Common name: Aluminium or Artillery plant
Botanical name: Lamium galeobdolon ‘Variegatum’
Management programme: Advisory
Originates from Europe and Western Asia. Introduced to New Zealand as an ornamental garden plant for ground cover and thought to have naturalised in 1988.
Why is it a pest?
- Aluminium plant grows rapidly to cover large areas of ground with a thick mat that stops seedlings of other plants from establishing.
- It is shade tolerant so can invade and be an issue deep into the bush as well as along margins.
- Aluminium plant can be spread by vegetative fragments dumped with garden waste or through deliberate plantings.
Where is it found?
- It is often found in gardens growing in the cooler areas around trees and shrubs.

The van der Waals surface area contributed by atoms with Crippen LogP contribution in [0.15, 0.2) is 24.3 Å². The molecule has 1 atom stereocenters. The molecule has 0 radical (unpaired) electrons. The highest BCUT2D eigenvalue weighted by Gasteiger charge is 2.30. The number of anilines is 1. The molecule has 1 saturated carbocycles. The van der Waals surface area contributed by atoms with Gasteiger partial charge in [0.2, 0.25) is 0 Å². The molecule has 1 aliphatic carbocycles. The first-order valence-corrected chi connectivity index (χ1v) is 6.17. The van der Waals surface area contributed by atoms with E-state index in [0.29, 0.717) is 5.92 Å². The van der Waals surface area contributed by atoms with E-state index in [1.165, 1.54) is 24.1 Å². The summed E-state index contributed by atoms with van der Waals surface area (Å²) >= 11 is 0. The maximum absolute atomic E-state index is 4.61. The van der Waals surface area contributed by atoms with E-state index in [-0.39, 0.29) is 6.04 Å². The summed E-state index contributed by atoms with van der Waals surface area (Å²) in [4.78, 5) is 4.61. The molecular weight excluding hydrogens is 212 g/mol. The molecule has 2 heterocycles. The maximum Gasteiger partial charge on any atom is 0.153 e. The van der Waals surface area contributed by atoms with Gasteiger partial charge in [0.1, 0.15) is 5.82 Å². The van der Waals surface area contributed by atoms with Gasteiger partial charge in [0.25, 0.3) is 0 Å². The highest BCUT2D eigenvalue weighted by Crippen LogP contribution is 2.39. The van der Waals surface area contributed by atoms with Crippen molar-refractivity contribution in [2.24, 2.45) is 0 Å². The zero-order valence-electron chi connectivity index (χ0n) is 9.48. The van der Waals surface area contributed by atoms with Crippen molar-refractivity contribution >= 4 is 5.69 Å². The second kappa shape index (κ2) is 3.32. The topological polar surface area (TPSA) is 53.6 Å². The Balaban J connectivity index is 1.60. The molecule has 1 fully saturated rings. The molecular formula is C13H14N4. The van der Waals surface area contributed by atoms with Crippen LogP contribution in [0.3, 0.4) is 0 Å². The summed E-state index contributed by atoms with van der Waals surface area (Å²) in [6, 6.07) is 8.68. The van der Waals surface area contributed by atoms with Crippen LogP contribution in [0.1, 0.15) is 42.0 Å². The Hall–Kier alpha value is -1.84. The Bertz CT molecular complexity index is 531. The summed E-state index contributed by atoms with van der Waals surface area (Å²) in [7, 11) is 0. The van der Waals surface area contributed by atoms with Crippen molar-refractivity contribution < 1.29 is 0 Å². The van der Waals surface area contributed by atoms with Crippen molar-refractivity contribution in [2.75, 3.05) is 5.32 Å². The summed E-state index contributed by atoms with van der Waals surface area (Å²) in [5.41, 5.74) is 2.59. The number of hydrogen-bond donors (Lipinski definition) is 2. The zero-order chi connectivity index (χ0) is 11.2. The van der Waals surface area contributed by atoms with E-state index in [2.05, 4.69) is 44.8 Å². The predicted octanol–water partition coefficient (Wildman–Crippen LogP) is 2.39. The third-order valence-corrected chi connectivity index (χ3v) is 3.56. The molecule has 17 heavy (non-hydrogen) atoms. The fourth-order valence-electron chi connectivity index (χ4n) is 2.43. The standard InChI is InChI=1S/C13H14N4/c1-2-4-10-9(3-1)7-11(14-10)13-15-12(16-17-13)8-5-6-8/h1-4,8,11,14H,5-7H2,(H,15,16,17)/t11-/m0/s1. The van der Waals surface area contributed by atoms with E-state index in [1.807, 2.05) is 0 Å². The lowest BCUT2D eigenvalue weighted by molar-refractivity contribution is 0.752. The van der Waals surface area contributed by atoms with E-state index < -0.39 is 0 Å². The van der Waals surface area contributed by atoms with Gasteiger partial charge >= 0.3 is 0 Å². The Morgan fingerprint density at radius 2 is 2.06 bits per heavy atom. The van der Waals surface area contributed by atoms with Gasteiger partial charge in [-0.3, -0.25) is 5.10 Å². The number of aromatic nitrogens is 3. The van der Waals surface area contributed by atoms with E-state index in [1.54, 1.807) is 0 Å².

- Aluminium plant is found throughout the Bay of Plenty.
What does it look like?
- Aluminium plant is a pleasant smelling, erect, mat-forming ground cover up to 50cm tall.
- The leaves are hairy, pointed, coarsely toothed, and mint-like, in opposite pairs, with silvery-grey patches on the upper surface.
- Stems are purplish, square and densely hairy on the angles.
- From December to May tubular, hairy, lemon yellow flowers (20-25 mm long) are produced in dense axillary whorls, but no seed is set.
What are the rules?
The Bay of Plenty Regional Council does not enforce the control of advisory species. It is landowner/occupier responsibility to manage these pests. Council may provide advice on how to manage or control these species if required.
How do you get rid of it?
- Dig out small patches.
- Spray with metsulfuron-methyl (year round).
Follow up treatment will be required every three months until there is no regeneration.
CAUTION: When using any herbicide or pesticide, PLEASE READ THE LABEL THOROUGHLY to ensure that all instructions and directions for the purchase, use and storage of the product, are followed and adhered to.
Read more on pest control advice, information and regulations